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Thyroid screening in early pregnancy: Pros and cons

Taylor, Peter N., Zouras, Stamatios, Min, Thinzar, Nagarahaj, Kalyani, Lazarus, John and Okosieme, Onyebuchi 2018. Thyroid screening in early pregnancy: Pros and cons. Frontiers in Endocrinology 9 , 626. 10.3389/fendo.2018.00626

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Abstract

Universal thyroid screening in pregnancy is a key debate in thyroidology and obstetrics. It is well-established that thyroid hormones are essential for maintaining pregnancy and optimal fetal development. Thyroid dysfunction is common in women of child-bearing age and also results in substantial adverse obstetric and child neurodevelopmental outcomes. Furthermore, thyroid dysfunction is readily diagnosed with reliable blood tests and easily corrected with inexpensive and available treatments. Screening only high-risk patients appears to miss the majority of cases and economic models show that compared to high-risk screening, universal screening is cost effective even if only overt hypothyroidism was assumed to have adverse obstetric effects. As a result, several countries now implement universal screening. Opponents of universal thyroid screening argue that asymptomatic borderline thyroid abnormalities such as subclinical hypothyroidism and isolated hypothyroxinemia form the bulk of cases of thyroid dysfunction seen in pregnancy and that there is a lack of high quality evidence to support their screening and correction. This review critically appraises the literature, examines the pros and cons of universal thyroid screening using criteria laid down by Wilson and Jungner. It also highlights the growing evidence for universal thyroid screening and indicates the key challenges and practicalities of implementation.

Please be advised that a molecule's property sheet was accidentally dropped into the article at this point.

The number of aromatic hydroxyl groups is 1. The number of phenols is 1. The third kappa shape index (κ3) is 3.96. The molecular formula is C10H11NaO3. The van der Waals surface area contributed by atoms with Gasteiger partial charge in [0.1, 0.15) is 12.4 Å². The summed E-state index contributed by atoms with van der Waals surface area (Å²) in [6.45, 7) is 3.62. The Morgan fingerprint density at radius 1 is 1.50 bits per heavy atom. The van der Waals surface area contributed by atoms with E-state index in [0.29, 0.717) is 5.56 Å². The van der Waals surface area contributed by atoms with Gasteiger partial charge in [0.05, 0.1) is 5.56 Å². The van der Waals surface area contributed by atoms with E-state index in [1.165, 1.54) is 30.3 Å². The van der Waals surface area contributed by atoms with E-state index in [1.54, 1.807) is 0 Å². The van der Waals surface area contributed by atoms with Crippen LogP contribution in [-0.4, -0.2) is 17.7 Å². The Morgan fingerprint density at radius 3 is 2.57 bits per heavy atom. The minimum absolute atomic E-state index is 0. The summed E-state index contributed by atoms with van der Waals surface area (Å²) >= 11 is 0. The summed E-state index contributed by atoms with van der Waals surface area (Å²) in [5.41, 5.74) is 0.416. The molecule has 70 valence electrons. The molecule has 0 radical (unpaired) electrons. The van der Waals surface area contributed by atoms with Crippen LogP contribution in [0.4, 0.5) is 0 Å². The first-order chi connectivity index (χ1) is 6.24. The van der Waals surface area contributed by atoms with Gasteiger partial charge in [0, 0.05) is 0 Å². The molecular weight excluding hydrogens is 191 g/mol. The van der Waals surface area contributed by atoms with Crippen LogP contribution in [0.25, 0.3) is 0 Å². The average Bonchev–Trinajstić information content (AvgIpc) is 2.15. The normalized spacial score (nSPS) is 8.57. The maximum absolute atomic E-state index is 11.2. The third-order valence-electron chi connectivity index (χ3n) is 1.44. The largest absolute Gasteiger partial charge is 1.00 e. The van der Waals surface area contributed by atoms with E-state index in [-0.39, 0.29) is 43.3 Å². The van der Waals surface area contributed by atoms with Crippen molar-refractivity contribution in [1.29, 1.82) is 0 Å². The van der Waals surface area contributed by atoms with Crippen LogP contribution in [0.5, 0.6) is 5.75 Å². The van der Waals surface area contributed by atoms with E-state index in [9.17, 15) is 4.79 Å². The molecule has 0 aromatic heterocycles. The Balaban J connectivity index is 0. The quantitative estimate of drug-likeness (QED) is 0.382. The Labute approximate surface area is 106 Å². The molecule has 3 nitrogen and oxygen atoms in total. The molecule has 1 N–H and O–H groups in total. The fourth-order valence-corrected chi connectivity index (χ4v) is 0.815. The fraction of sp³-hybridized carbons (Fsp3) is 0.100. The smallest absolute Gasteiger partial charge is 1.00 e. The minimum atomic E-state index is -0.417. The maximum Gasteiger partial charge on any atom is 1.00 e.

Item Type: Article
Date Type: Publication
Status: Published
Schools: Medicine
Publisher: Frontiers Media
ISSN: 1664-2392
Date of First Compliant Deposit: 20 November 2018
Date of Acceptance: 2 October 2018
Last Modified: 06 Mar 2019 14:59
URI: http://orca.cf.ac.uk/id/eprint/116953

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